The two other major issues that preoccupied Ormond during his first term in office after 1660 were finance and the army, the two being closely linked. In 1662 the army's pay was over £121,000 in arrears, and bankruptcy could only be avoided by a subvention of £100,000 from England. He had little interest in financial administration and left it largely in the hands of the vice-treasurer, Arthur Annesley (qv), earl of Anglesey. Nevertheless, he reduced the size of the army, which accounted for 85 per cent of expenditure, and by 1664 the army was fully paid. Partly because of the English ban on Irish cattle exports, which Ormond had strenuously but unsuccessfully opposed, Irish finances deteriorated to the point that by 1666 army pay was thirteen months in arrears despite further subventions from the English treasury. When a mutiny over pay broke out at Carrickfergus in May 1666, Ormond suppressed it quickly and executed nine of the ringleaders, but the discipline he imposed opened the way for his enemies at court, led by the duke of Buckingham, to submit charges that threatened impeachment.
The attempt at impeachment failed, but by 1668 a coalition had formed, led by Orrery, who opposed Ormond's plans to call another Irish parliament as he suspected it would challenge his presidency of Munster, and Buckingham in England, who, having engineered Clarendon's fall, had now set his sights on the chancellor's friend in Ireland. Where Ormond was vulnerable was in the matter of Irish financial administration. By April 1668 he had been forced, with the king's permission, to cross to England to defend his record as he knew that Orrery was planning to go to court himself to launch his attack. Ossory, for a second time, was appointed lord deputy.
Out of favour, 1669–77 Initially Orrery's challenge was deflected, but a commission was set up to examine the Irish accounts, and by early in the new year the king had been persuaded not only of deficiencies in Irish administration, but that proper management could turn Ireland from a burden on the English treasury into an asset. On 14 February 1669 he announced that Lord Robartes would replace Ormond. Significantly, Robartes's appointment did not represent a victory for either Orrery or Buckingham. This has led to the conclusion that Charles's decision to dismiss Ormond was as much motivated by the secret negotiations he was carrying out with Louis XIV as by administrative considerations. As he was preparing to extend indulgence to all who were not anglicans, it was inconvenient to have a staunch anglican running Ireland. Ormond's departure from office, therefore, can be seen as part of Charles's new policy as he moved towards the treaty of Dover.
In August 1669 a highly critical report on the Irish revenue was presented to the English council, and Ormond faced isolation and snubs at court, but he remained politically active. His installation as chancellor of Oxford (August 1669) on Archbishop Sheldon's recommendation reflected anglican appreciation for his support. He nearly won a campaign to impeach Orrery in England, and in Ireland he turned the council against his successor. This, combined with Robartes's own tactlessness, led to his replacement by John, Lord Berkeley (qv), in February 1670. It was at the end of this year (6 December) that Thomas Blood, attempting to avenge those who had been executed after the failure to seize Dublin castle in 1663, pulled the 60-year old duke from his coach on his way home from a banquet and tried to carry him to Tyburn to hang him. Ormond only escaped by putting up a resistance that enabled his servants to come to his rescue. Charles subsequently forgave Blood and it was believed that Buckingham's hand lay behind the attack, but by the end of 1673 Buckingham was out of favour and Ormond was able to join an attack on him in the lords early in 1674.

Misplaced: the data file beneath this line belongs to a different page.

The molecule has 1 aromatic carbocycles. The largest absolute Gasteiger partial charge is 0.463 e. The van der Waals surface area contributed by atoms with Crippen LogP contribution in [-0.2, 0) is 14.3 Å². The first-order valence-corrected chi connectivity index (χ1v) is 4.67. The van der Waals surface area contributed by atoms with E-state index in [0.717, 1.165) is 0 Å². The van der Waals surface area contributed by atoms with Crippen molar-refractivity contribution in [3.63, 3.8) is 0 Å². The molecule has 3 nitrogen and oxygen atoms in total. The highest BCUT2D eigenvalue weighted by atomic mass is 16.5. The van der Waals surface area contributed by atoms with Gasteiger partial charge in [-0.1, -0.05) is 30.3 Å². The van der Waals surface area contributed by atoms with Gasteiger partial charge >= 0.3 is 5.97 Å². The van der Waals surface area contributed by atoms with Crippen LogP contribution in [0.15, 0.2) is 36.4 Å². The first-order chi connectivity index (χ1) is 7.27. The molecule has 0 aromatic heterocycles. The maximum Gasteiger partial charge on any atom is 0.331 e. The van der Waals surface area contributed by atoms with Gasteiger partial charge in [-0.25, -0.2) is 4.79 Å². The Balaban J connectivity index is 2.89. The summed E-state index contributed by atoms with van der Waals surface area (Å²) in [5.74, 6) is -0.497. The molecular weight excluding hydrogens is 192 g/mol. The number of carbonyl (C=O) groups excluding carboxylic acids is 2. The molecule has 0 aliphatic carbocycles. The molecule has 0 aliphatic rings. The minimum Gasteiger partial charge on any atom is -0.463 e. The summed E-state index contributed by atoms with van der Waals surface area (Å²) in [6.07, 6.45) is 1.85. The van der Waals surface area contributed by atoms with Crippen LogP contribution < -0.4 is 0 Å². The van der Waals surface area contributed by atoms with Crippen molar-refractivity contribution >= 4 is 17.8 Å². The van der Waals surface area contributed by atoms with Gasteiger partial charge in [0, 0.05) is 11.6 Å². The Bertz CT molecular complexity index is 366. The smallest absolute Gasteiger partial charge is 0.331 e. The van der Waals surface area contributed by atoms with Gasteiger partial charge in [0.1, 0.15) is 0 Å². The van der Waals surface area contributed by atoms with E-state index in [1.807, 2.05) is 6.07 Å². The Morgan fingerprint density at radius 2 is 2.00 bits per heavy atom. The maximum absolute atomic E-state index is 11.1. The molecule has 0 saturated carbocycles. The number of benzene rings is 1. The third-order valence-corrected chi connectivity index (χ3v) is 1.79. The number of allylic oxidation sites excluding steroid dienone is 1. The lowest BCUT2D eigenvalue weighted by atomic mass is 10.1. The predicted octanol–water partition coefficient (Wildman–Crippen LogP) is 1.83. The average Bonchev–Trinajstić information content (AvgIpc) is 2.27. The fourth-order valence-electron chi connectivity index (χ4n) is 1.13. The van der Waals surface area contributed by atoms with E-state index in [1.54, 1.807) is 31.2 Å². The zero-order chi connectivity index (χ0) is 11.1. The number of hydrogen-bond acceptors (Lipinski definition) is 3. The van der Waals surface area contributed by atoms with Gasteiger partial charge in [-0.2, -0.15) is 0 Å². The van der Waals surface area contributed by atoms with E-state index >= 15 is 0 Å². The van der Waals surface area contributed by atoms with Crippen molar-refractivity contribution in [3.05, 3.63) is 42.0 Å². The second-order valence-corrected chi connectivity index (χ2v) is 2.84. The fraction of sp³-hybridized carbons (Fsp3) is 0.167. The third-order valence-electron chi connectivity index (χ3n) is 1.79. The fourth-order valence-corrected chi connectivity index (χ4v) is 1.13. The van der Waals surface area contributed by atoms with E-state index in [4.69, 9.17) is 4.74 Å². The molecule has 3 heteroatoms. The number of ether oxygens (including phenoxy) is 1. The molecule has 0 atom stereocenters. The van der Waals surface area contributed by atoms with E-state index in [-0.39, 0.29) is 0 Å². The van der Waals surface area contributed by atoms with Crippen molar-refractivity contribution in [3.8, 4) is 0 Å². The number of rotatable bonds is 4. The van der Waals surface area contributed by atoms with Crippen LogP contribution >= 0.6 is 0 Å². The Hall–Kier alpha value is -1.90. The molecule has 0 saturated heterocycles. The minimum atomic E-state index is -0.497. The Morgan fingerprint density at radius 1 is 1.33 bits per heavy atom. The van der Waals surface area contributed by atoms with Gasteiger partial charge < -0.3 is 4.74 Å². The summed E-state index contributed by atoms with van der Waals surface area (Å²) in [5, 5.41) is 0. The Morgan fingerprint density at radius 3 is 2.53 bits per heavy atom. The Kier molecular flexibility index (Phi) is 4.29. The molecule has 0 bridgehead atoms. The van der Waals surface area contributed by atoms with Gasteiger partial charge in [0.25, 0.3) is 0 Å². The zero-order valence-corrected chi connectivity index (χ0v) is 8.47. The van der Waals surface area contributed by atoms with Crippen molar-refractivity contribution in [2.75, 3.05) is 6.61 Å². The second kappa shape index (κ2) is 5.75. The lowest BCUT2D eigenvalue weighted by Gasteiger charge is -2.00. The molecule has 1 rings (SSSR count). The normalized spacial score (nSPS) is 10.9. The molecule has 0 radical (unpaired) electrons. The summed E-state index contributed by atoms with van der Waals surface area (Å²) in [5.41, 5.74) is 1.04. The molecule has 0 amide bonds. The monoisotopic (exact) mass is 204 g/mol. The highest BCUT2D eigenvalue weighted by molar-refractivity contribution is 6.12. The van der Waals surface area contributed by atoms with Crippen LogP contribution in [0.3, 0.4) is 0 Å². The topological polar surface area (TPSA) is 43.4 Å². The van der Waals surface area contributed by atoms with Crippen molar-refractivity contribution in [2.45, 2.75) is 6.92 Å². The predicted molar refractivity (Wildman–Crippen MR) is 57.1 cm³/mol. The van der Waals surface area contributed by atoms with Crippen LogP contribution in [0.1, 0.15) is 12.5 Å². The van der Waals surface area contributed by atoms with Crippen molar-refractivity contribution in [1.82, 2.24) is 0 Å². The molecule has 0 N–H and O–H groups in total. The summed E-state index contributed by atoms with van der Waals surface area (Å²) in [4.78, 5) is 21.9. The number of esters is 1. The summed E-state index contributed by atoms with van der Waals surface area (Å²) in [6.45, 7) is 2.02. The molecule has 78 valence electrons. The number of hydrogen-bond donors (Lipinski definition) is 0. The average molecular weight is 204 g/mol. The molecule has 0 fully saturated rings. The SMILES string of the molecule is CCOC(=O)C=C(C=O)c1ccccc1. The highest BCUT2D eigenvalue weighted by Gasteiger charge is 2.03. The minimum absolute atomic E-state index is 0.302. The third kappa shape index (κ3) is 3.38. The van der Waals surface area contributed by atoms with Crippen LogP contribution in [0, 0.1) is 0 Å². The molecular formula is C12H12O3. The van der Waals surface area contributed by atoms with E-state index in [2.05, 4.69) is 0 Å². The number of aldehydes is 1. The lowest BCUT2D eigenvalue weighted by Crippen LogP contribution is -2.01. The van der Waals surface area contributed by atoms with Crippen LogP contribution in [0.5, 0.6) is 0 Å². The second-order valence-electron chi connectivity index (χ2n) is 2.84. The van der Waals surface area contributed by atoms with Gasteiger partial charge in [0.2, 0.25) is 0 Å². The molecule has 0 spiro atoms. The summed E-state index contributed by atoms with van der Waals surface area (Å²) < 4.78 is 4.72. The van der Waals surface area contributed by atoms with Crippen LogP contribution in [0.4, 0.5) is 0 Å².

Berkeley's tenure of office was also short as he was replaced by Arthur Capel (qv), earl of Essex, in May 1672, an appointment acceptable to the duke though inspired by Charles's policy of alliance with France against the Dutch and toleration towards catholics in Ireland and England. By 1671, however, the man with growing authority in Ireland was Richard Jones (qv), Lord (subsequently earl of) Ranelagh, who, by August, headed a commission of the Irish treasury which, by means of the ‘Ranelagh undertaking’, promised to collect Irish revenue, meet Irish expenses, furnish both money and troops to Charles, and supply a large profit to himself. By 1675 Ranelagh, now vice-treasurer and in alliance with Danby, had more power in Ireland than the lord lieutenant.
Since 1673 Ormond had expressed a desire to return to Ireland, but he stayed in England during the Dutch war. With peace in 1674, however, he was allowed to return home to Kilkenny, which he did via Oxford and Bath, setting sail for Waterford from Minehead on 27 June. He quickly went to Dublin to pay his respects to Essex, but was received coolly, and therefore returned to Kilkenny to relax and hunt until Charles summoned him to the English parliament, where he helped beat back the opposition led by Shaftesbury and Buckingham in April 1675.